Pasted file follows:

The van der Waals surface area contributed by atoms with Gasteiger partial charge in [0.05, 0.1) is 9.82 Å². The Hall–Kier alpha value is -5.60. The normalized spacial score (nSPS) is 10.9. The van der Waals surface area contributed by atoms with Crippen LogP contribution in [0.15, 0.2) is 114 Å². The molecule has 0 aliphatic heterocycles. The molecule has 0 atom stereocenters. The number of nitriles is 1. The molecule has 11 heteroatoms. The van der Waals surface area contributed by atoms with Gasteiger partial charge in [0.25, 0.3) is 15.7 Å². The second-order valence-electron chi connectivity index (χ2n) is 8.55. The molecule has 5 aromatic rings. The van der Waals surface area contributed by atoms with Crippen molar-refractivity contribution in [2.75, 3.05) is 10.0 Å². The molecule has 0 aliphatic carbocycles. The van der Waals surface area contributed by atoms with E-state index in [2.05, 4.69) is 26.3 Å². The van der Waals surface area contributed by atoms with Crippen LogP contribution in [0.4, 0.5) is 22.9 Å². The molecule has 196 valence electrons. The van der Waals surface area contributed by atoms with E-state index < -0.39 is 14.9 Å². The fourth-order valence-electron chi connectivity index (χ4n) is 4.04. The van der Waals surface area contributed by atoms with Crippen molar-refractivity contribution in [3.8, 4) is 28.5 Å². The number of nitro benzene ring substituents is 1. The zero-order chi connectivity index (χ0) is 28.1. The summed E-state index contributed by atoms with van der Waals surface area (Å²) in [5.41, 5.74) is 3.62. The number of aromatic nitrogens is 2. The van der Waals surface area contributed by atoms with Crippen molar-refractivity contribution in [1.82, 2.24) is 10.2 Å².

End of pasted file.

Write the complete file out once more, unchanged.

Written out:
The van der Waals surface area contributed by atoms with Gasteiger partial charge in [0.05, 0.1) is 9.82 Å². The Hall–Kier alpha value is -5.60. The normalized spacial score (nSPS) is 10.9. The van der Waals surface area contributed by atoms with Crippen LogP contribution in [0.15, 0.2) is 114 Å². The molecule has 0 aliphatic heterocycles. The molecule has 0 atom stereocenters. The number of nitriles is 1. The molecule has 11 heteroatoms. The van der Waals surface area contributed by atoms with Gasteiger partial charge in [0.25, 0.3) is 15.7 Å². The second-order valence-electron chi connectivity index (χ2n) is 8.55. The molecule has 5 aromatic rings. The van der Waals surface area contributed by atoms with Crippen molar-refractivity contribution in [2.75, 3.05) is 10.0 Å². The molecule has 0 aliphatic carbocycles. The van der Waals surface area contributed by atoms with E-state index in [2.05, 4.69) is 26.3 Å². The van der Waals surface area contributed by atoms with Crippen LogP contribution in [0.4, 0.5) is 22.9 Å². The molecule has 196 valence electrons. The van der Waals surface area contributed by atoms with E-state index < -0.39 is 14.9 Å². The fourth-order valence-electron chi connectivity index (χ4n) is 4.04. The van der Waals surface area contributed by atoms with Crippen molar-refractivity contribution in [3.8, 4) is 28.5 Å². The number of nitro benzene ring substituents is 1. The zero-order chi connectivity index (χ0) is 28.1. The summed E-state index contributed by atoms with van der Waals surface area (Å²) in [5.41, 5.74) is 3.62. The number of aromatic nitrogens is 2. The van der Waals surface area contributed by atoms with Crippen molar-refractivity contribution in [1.82, 2.24) is 10.2 Å².